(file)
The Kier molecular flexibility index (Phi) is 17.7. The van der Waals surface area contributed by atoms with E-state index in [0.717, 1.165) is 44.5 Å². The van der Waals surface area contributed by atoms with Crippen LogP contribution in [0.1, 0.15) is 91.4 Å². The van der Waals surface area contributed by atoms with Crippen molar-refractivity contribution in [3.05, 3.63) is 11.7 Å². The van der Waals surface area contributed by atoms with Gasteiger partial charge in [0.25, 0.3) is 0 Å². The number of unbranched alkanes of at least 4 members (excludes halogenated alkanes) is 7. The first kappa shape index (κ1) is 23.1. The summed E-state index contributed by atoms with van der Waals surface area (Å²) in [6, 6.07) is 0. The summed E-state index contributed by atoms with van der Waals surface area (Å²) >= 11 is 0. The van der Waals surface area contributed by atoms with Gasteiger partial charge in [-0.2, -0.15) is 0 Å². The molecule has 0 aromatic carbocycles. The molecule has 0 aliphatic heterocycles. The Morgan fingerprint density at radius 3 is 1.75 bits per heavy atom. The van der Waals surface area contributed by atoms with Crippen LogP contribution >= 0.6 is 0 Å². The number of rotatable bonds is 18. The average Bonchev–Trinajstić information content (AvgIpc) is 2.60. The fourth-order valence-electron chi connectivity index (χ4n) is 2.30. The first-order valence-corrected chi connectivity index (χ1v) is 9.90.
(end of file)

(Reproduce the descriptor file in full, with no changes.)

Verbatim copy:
The Kier molecular flexibility index (Phi) is 17.7. The van der Waals surface area contributed by atoms with E-state index in [0.717, 1.165) is 44.5 Å². The van der Waals surface area contributed by atoms with Crippen LogP contribution in [0.1, 0.15) is 91.4 Å². The van der Waals surface area contributed by atoms with Crippen molar-refractivity contribution in [3.05, 3.63) is 11.7 Å². The van der Waals surface area contributed by atoms with Gasteiger partial charge in [0.25, 0.3) is 0 Å². The number of unbranched alkanes of at least 4 members (excludes halogenated alkanes) is 7. The first kappa shape index (κ1) is 23.1. The summed E-state index contributed by atoms with van der Waals surface area (Å²) in [6, 6.07) is 0. The summed E-state index contributed by atoms with van der Waals surface area (Å²) >= 11 is 0. The van der Waals surface area contributed by atoms with Gasteiger partial charge in [-0.2, -0.15) is 0 Å². The molecule has 0 aromatic carbocycles. The molecule has 0 aliphatic heterocycles. The Morgan fingerprint density at radius 3 is 1.75 bits per heavy atom. The van der Waals surface area contributed by atoms with Crippen LogP contribution >= 0.6 is 0 Å². The number of rotatable bonds is 18. The average Bonchev–Trinajstić information content (AvgIpc) is 2.60. The fourth-order valence-electron chi connectivity index (χ4n) is 2.30. The first-order valence-corrected chi connectivity index (χ1v) is 9.90.